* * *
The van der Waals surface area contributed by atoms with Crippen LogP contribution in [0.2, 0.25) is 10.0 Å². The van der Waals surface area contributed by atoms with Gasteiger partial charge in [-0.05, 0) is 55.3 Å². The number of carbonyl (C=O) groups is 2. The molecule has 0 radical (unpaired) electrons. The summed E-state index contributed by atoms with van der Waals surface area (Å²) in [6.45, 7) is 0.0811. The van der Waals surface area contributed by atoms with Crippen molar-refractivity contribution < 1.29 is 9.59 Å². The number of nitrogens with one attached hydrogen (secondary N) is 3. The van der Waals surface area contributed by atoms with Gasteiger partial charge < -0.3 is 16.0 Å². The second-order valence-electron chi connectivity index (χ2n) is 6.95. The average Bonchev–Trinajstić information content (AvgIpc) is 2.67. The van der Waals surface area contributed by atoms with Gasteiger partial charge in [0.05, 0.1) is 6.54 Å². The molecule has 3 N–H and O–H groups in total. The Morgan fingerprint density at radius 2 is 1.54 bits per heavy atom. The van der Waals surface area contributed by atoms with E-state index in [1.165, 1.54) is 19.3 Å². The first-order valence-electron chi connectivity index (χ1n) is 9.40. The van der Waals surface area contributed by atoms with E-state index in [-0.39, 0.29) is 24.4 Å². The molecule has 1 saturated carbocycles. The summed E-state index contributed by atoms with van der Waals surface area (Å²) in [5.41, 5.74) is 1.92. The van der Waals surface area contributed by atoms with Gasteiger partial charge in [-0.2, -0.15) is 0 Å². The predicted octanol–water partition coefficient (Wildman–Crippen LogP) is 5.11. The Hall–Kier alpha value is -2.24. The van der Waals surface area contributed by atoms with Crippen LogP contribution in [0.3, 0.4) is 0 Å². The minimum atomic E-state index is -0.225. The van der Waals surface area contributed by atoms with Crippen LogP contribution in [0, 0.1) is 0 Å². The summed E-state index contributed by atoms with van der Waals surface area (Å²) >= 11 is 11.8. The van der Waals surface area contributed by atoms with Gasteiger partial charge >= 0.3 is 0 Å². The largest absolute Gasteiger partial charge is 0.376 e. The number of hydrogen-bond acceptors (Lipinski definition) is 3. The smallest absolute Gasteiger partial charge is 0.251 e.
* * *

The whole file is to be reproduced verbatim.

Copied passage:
The van der Waals surface area contributed by atoms with Crippen LogP contribution in [0.2, 0.25) is 10.0 Å². The van der Waals surface area contributed by atoms with Gasteiger partial charge in [-0.05, 0) is 55.3 Å². The number of carbonyl (C=O) groups is 2. The molecule has 0 radical (unpaired) electrons. The summed E-state index contributed by atoms with van der Waals surface area (Å²) in [6.45, 7) is 0.0811. The van der Waals surface area contributed by atoms with Crippen molar-refractivity contribution < 1.29 is 9.59 Å². The number of nitrogens with one attached hydrogen (secondary N) is 3. The van der Waals surface area contributed by atoms with Gasteiger partial charge < -0.3 is 16.0 Å². The second-order valence-electron chi connectivity index (χ2n) is 6.95. The average Bonchev–Trinajstić information content (AvgIpc) is 2.67. The van der Waals surface area contributed by atoms with Gasteiger partial charge in [0.05, 0.1) is 6.54 Å². The molecule has 3 N–H and O–H groups in total. The Morgan fingerprint density at radius 2 is 1.54 bits per heavy atom. The van der Waals surface area contributed by atoms with E-state index in [1.165, 1.54) is 19.3 Å². The first-order valence-electron chi connectivity index (χ1n) is 9.40. The van der Waals surface area contributed by atoms with E-state index in [-0.39, 0.29) is 24.4 Å². The molecule has 1 saturated carbocycles. The summed E-state index contributed by atoms with van der Waals surface area (Å²) in [5.41, 5.74) is 1.92. The van der Waals surface area contributed by atoms with Gasteiger partial charge in [-0.2, -0.15) is 0 Å². The predicted octanol–water partition coefficient (Wildman–Crippen LogP) is 5.11. The Hall–Kier alpha value is -2.24. The van der Waals surface area contributed by atoms with Crippen LogP contribution in [0.3, 0.4) is 0 Å². The minimum atomic E-state index is -0.225. The van der Waals surface area contributed by atoms with Crippen LogP contribution in [0, 0.1) is 0 Å². The summed E-state index contributed by atoms with van der Waals surface area (Å²) >= 11 is 11.8. The van der Waals surface area contributed by atoms with Gasteiger partial charge >= 0.3 is 0 Å². The largest absolute Gasteiger partial charge is 0.376 e. The number of hydrogen-bond acceptors (Lipinski definition) is 3. The smallest absolute Gasteiger partial charge is 0.251 e.